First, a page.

Use the STEM Careers Inventory to help students and young people discover their personality type and then match it to STEM and green careers.
This test provides the answers you need to make informed decisions.
Want more information about this test? Get it now. Please complete the request form on the MORE INFO & BUY TEST tab and we’ll reply promptly.
Not the perfect fit? No problem. We have many similar tests to choose from. See alternatives in the CAREER & VOCATIONAL INTEREST category section of our site.
Match Your Personality To A Career In Science, Technology, Engineering, Or Math
STEM and green careers promise growth and opportunity, and are key to U.S. competitiveness in the global marketplace. But how do you know which STEM occupations suit you best? In just five steps, this easy-to-use assessment helps students and young people discover their personality type and then match it to STEM and green careers.
Users respond to 72 brief items, total their scores, and identify their Holland RIASEC personality type. Next they identify appealing jobs that align with their top personality types. Green job titles are in a green typeface for quick and easy recognition. Another step features a worksheet for researching careers of interest and lists career exploration resources. In the final step, students match their personality to education-related career clusters and career academies. All job titles in the STEM Careers Inventory are from the U.S. Department of Labor’s Occupational Information Network (O*NET) database.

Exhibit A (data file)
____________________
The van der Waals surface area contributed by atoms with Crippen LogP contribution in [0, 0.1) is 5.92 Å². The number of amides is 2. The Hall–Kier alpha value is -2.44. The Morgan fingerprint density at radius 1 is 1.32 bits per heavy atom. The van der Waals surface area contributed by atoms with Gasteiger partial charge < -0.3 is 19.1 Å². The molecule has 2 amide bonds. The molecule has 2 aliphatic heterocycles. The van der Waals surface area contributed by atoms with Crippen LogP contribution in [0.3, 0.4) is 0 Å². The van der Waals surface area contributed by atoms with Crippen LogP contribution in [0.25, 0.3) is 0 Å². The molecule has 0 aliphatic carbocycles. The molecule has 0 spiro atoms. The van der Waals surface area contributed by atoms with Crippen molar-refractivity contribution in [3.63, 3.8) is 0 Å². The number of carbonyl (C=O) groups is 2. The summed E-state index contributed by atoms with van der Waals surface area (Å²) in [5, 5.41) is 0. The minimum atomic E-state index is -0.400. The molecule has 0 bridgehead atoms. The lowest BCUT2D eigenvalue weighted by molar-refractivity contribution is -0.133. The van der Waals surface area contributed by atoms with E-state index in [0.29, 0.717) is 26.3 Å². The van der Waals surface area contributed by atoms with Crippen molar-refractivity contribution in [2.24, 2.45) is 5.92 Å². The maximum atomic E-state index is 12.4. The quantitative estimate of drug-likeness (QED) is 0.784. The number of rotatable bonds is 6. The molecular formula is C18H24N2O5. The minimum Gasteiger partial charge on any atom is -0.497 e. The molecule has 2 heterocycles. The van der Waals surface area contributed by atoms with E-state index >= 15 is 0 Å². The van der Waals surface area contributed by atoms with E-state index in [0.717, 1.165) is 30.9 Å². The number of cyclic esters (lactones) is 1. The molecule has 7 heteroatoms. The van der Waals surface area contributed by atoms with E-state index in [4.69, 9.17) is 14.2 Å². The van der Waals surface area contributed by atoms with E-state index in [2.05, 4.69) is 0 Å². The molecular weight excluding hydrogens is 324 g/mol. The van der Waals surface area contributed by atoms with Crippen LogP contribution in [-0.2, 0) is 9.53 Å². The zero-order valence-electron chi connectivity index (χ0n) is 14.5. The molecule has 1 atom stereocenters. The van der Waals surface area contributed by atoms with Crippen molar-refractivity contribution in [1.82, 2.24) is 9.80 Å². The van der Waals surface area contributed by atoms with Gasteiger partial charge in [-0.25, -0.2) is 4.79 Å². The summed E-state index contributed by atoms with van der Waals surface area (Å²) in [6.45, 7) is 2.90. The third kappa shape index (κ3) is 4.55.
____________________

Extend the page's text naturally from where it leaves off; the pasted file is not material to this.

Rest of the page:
Occupational titles can be classified into a number of different systems dependent on either the nationality of the assessment being used or the base theory that the assessment uses. The two primary national occupational title lists are the O*Net code system used in the United States, and the NOC code system used in Canada. These two systems have differing codes but highly similar job titles. As each of the systems have near 30000 different titles, many of which can be used comparably. Any assessment that specifically refers to using the O*Net code can still refer to the NOC code system by using the job title rather than the coded number itself.